Paulo Coelho The Hippie, a Book Review

I bought The Hippie from the airport bookstore to read during the flight to Colorado. I was dating a hippie at the time and I like Coelho so I thought it would pass the time in a good way. It was July when I started and November when I finished; I got distracted along the way. 

As he writes about the Magic Bus and the people he meets I find that I’m drawn into all their stories. I was reading it more for the people and learning about them, and not so much about finding a life philosophy. As I read I’m constantly referring to maps to figure out where they are and understand the physical journey. 

The main take-away from this book is learning about the character’s urgings to see the world. I enjoyed reading the stories of men and women who want to take every opportunity to see the world. They are full of hope and want to change the world while having amazing experiences. They start their journey in Amsterdam, stopping in Istanbul as they make their way to Kathmandu. 

Paulo learns from everyone and finally he meets a white-haired man while taking a risk walking into a building. Paulo is in search of knowledge and wisdom. And my favorite quote from the book: 

“A man in search of spirituality knows little, because he reads of it and tries to fill his intellect with what he judges wise. Trade your books for madness and wonder—then you will be a bit closer to what you seek. Books bring us opinions and studies, analyses and comparisons, while the sacred flame of madness brings us to the truth.”

Other quotes I like:
“Salute the sun. Allow it to fill your soul – knowledge is an illusion, ecstacy is the true reality.”

Paulo is in search of dancing and learning the ways of the Sufi. It’s not until I re-read sections to really understand what he is looking for. I like this quote so much.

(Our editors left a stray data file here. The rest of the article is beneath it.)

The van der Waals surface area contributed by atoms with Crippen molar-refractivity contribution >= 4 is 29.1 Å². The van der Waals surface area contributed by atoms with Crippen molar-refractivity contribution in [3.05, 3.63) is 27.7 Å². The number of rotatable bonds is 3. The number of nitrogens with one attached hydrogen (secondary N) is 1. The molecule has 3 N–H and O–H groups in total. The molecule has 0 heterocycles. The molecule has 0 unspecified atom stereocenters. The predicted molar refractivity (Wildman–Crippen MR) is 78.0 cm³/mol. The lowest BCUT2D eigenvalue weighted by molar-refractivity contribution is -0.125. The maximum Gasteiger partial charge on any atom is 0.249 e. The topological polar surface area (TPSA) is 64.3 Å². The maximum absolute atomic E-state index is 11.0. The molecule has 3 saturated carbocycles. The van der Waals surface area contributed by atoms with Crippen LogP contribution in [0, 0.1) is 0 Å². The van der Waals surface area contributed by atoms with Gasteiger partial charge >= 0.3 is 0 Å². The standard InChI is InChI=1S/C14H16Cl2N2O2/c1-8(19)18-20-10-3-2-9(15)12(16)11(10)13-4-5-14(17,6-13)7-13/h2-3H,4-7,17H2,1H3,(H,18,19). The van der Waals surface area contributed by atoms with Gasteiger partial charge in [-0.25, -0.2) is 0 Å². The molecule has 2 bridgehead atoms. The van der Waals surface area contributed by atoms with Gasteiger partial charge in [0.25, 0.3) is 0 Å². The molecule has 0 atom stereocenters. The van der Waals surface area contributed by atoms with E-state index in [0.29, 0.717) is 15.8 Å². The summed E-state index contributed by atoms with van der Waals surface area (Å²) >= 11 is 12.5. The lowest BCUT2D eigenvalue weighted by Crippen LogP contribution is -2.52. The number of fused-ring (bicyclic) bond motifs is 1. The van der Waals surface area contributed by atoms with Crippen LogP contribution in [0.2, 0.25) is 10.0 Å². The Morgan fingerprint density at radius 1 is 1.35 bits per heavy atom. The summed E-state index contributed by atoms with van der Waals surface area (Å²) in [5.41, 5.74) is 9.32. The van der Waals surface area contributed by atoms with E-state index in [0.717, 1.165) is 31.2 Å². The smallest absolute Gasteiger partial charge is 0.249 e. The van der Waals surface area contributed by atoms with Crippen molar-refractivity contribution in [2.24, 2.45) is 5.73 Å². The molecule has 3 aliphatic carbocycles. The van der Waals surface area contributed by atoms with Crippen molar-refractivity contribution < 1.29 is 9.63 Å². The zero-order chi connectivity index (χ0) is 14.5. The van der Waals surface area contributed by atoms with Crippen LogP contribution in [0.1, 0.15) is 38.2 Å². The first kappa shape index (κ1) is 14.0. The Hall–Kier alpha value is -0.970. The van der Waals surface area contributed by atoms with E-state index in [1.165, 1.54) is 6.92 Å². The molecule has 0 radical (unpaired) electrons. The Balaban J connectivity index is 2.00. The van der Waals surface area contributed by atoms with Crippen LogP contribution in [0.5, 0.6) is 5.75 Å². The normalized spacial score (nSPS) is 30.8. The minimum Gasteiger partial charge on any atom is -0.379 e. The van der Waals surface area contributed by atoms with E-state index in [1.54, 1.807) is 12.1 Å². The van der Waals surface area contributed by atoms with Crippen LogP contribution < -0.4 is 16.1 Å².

“Then seek the Truth. Seek always to be on its side, even when it brings you pain. There are times when the Truth goes quiet for long stretches, or when it doesn’t tell you what you want to hear. That’s Sufism.”

“‘The Truth is what makes us free. You will know the Truth and the Truth shall set you free,’ Jesus said.”

“He had entered a state of complete emptiness, and this emptiness, though its inherent contradiction, filled everything.”

A Gentleman in Moscow, A Review

This is my first book review since deciding to read and review one book a week in my 49th year. I started this book a month ago and finished it today. In the future, I will read each book in the week before the Sunday Review.  

This is not a book about the outdoors, it actually takes place entirely indoors, in Moscow’s Metropol Hotel. Every sentence in A Gentleman in Moscow is magical and interesting. There are so many things I like: the characters, how the Count teaches Osip about being a gentleman, and that it takes places over so many decades. We watch the Count get older and become more interesting. 

There are so many great lines. The Count takes his seat in the restaurant with his newspaper “the international symbol of dining alone. I just laugh at the cleverness of language. 

The most interesting aspect of the story, and where everything gets really good is when he meets Nina, a nine-year-old girl living in the hotel with her father, they immediately become friends. 

She appears at his table and points out to him that his moustache is gone, the barber made a mistake and then he decided it all had to go. 

“Where did they go?” she asks him at first. She had been studying him for weeks apparently.
“Like swallows they traveled elsewhere for the summer.”

The narrator goes on to wonder what is being taught at school. You are not to ask questions about personal appearance. But they become friends forever at that moment. 

Nina learns about all the hidden spots in the hotel and the best scene is when she starts to include the Count on her adventures. She has the master key to the hotel and show the Count into a room; looking both ways before entering. He follows suit in future adventures and it’s so endearing. They both end up learning so much from each despite the Count is not allowed to leave the hotel since confined to house arrest.